hese proposals have been discussed by the Chartist Management Board. This is however essentially a personal note put forward for discussion. There is a widespread view that 'something should be done' but differing views on exactly what. Within the Chartist Collective there is considerable disagreement on specific points. Politics has however never been so fluid. The note was originally drafted before Gordon Brown's statement on 10th June. A number of Ministers are now floating different versions of Proportional Representation (PR).
Some members of the Chartist Collective support PR - others don't. My own view for what it is worth is that PR in itself does not solve many of the defects of the parliamentary system which have become so exposed over the last few weeks, and in some ways is being floated intentionally to divert attention away from other systematic deficiencies. Specific forms of PR tend to be technical fixes rather than necessarily based on fundamental and incontrovertible principles of democratic socialism.
In drafting this article, I was also considering not just what was best to reinvigorate the Labour Party but what was necessary to reinvigorate the democratic process as a whole. Whether the Labour Party is able to respond to the challenge is a secondary issue and a matter for the members of that party. As is clear from Chartist's statement printed on the inside front page in every issue, the journal is not an exclusively Labour Party journal and the editorial board is split roughly 3-to-1 between socialists inside the Labour Party and socialists outside it. We have always regarded that as a positive feature, and there is perhaps no more important time than the present to maintain those links.
1. Annual elections
The one unachieved point from the original Chartist six points from 1837. This would mean continuous political engagement between MPs, political parties and the electorate. An alternative would be a right of recall - that is, a new election in a constituency based on a recall being demanded by a specified proportion of the electorate - for example 10%. Justification: Either option would require fundamental changes in the political process. It is essential however to move away from the perception that parliamentary democracy only allows the exercise of a vote for a parliamentary representative every four or five years. This would require political parties to be active in their localities on a continuing basis, rather than just limiting their activity to occasional pre-election periods. It should be noted that in some areas there are in practice elections every year for one tier of government or other and that in some district councils, councillors are elected in thirds, with a ward councillor retiring every third year. This was the case when I was a councillor - admittedly thirty years ago - and did not seem to cause any problem.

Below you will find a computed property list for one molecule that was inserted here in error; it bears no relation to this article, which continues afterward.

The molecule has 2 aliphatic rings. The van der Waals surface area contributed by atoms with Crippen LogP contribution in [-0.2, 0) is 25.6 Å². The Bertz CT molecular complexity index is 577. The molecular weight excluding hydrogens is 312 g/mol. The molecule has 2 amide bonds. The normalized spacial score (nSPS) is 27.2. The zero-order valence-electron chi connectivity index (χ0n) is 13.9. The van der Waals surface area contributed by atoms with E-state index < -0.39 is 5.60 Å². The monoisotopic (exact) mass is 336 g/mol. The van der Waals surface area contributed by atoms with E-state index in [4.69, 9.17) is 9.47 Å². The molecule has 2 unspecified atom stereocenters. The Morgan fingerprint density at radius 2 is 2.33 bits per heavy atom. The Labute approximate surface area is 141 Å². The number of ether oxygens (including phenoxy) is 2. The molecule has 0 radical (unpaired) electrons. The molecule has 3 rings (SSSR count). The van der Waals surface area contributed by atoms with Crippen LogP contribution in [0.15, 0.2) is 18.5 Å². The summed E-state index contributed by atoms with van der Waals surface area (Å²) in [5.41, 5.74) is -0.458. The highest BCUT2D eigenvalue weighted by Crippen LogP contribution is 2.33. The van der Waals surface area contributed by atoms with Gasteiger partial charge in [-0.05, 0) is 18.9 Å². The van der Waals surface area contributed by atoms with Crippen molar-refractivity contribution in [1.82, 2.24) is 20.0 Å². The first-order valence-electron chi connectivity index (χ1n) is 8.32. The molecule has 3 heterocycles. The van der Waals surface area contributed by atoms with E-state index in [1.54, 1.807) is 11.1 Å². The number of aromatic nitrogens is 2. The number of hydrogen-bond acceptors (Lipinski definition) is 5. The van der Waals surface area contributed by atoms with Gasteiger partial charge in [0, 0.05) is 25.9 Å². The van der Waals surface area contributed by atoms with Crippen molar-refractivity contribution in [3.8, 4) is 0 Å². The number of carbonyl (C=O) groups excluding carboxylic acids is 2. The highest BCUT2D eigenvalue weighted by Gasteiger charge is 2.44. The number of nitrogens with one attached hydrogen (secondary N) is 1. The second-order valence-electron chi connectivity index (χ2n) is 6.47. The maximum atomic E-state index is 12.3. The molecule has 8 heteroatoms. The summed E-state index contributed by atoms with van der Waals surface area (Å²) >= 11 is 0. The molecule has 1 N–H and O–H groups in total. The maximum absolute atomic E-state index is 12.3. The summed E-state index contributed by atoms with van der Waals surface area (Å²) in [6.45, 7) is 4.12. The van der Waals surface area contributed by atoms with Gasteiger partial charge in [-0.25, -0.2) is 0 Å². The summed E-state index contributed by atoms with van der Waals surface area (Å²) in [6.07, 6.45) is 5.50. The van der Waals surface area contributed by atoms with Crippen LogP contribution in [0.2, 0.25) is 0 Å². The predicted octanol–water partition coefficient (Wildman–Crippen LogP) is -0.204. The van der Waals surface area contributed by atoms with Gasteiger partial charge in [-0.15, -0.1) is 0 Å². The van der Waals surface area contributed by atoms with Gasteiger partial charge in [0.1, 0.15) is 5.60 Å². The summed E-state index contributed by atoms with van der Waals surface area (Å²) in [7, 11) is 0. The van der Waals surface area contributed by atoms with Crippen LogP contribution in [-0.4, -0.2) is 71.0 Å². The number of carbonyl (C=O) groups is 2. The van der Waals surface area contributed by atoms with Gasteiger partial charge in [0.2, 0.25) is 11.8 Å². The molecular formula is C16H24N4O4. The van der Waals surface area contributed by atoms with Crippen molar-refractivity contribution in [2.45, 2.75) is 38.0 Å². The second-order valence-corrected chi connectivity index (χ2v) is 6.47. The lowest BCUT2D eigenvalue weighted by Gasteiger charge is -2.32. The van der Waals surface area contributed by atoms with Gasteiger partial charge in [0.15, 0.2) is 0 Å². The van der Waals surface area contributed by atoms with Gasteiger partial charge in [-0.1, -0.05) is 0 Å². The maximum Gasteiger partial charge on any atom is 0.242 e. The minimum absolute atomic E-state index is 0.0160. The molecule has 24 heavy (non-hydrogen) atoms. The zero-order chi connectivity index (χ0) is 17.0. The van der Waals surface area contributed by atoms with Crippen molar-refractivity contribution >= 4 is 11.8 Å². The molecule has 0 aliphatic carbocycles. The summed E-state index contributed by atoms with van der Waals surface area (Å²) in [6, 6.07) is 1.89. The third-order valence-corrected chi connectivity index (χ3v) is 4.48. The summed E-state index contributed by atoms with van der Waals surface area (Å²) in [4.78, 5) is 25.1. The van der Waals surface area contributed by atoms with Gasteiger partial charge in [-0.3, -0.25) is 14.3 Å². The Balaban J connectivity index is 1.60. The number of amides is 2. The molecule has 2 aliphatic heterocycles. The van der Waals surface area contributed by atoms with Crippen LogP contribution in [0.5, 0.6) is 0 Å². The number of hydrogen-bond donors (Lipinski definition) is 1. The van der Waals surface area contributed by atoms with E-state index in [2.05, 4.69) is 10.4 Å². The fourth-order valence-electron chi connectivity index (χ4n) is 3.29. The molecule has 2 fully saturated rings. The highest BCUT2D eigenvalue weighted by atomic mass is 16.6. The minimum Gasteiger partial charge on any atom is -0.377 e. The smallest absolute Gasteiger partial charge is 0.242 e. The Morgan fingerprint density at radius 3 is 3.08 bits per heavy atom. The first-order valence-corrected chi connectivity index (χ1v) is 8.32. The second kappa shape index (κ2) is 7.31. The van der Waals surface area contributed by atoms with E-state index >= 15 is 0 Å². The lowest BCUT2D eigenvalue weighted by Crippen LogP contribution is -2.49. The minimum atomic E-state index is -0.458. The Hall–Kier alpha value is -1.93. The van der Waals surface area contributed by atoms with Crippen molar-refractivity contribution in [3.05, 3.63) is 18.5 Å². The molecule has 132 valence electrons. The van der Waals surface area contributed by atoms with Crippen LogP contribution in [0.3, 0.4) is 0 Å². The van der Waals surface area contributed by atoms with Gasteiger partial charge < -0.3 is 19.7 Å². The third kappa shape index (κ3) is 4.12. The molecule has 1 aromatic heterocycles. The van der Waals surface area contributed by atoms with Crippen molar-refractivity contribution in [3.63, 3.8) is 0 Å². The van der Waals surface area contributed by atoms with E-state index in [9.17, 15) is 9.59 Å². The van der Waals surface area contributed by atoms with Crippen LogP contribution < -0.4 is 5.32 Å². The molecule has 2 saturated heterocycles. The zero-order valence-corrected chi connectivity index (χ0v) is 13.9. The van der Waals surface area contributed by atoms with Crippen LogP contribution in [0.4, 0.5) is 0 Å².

2. Parliamentary candidates would need to be on the electoral roll for their constituency and resident for 12 months minimum - as primary residence
This could be 12 months before election or 12 months before selection. Justification : This would mean MPs would need to be genuine representatives of their constituents. It would stop the imposition of 'national candidates on local constituency parties and reduce the mobility of 'career' politicians. It should lead to more working class MPs and more activists with local experience, for example on local councils or in local trade union branches, getting into parliament. in addition there must be tight limits on election expenses and party political donations.
3. No redundancy payments for sitting MPs defeated at election or retiring and pension rights must be related to term of office
Justification : This would reduce the domination of parties and policies by rich individuals. It would also increase the importance of face to face contact and political meetings during elections given it would require a reduction in advertising and printed propaganda.
4. No state funding of political parties
Justification: It is anomalous for the taxpayer to fund political parties and individuals to whom they are opposed. Political parties should be financed by people who support them.
5. MPs salaries based on national average